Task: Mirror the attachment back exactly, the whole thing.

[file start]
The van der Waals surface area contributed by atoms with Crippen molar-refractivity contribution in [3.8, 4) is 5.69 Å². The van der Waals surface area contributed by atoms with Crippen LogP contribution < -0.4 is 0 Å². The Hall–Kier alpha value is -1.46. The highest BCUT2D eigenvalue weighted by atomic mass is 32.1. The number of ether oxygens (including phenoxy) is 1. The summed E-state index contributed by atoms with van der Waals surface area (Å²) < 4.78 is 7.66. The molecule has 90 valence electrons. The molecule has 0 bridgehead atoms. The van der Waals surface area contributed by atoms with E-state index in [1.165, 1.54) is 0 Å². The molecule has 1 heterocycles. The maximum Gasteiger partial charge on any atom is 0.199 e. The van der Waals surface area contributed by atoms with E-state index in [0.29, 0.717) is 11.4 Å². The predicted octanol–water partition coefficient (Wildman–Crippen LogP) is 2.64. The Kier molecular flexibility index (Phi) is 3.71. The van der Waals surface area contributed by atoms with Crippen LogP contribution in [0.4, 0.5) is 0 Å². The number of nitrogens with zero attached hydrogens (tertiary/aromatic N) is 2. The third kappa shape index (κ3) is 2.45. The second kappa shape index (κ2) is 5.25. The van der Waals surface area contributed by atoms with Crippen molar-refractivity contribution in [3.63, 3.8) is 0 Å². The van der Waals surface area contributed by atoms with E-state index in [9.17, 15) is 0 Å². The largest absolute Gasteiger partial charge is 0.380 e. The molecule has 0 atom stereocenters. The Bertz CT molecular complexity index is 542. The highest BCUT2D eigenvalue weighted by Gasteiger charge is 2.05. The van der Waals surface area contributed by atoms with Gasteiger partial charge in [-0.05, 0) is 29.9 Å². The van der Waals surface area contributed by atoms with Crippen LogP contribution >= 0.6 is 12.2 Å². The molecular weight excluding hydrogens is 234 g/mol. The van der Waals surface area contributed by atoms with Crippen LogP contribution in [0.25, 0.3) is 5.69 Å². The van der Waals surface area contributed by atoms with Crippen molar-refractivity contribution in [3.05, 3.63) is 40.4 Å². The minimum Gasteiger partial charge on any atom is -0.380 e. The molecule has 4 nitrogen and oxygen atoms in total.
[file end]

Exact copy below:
The van der Waals surface area contributed by atoms with Crippen molar-refractivity contribution in [3.8, 4) is 5.69 Å². The van der Waals surface area contributed by atoms with Crippen LogP contribution < -0.4 is 0 Å². The Hall–Kier alpha value is -1.46. The highest BCUT2D eigenvalue weighted by atomic mass is 32.1. The number of ether oxygens (including phenoxy) is 1. The summed E-state index contributed by atoms with van der Waals surface area (Å²) < 4.78 is 7.66. The molecule has 90 valence electrons. The molecule has 0 bridgehead atoms. The van der Waals surface area contributed by atoms with E-state index in [1.165, 1.54) is 0 Å². The molecule has 1 heterocycles. The maximum Gasteiger partial charge on any atom is 0.199 e. The van der Waals surface area contributed by atoms with E-state index in [0.29, 0.717) is 11.4 Å². The predicted octanol–water partition coefficient (Wildman–Crippen LogP) is 2.64. The Kier molecular flexibility index (Phi) is 3.71. The van der Waals surface area contributed by atoms with Crippen LogP contribution in [0.4, 0.5) is 0 Å². The number of nitrogens with zero attached hydrogens (tertiary/aromatic N) is 2. The third kappa shape index (κ3) is 2.45. The second kappa shape index (κ2) is 5.25. The van der Waals surface area contributed by atoms with Crippen molar-refractivity contribution in [3.63, 3.8) is 0 Å². The van der Waals surface area contributed by atoms with E-state index in [9.17, 15) is 0 Å². The largest absolute Gasteiger partial charge is 0.380 e. The molecule has 0 atom stereocenters. The Bertz CT molecular complexity index is 542. The highest BCUT2D eigenvalue weighted by Gasteiger charge is 2.05. The van der Waals surface area contributed by atoms with Gasteiger partial charge in [-0.05, 0) is 29.9 Å². The van der Waals surface area contributed by atoms with Crippen LogP contribution >= 0.6 is 12.2 Å². The molecular weight excluding hydrogens is 234 g/mol. The van der Waals surface area contributed by atoms with Crippen LogP contribution in [0.25, 0.3) is 5.69 Å². The van der Waals surface area contributed by atoms with Crippen molar-refractivity contribution in [3.05, 3.63) is 40.4 Å². The minimum Gasteiger partial charge on any atom is -0.380 e. The molecule has 4 nitrogen and oxygen atoms in total.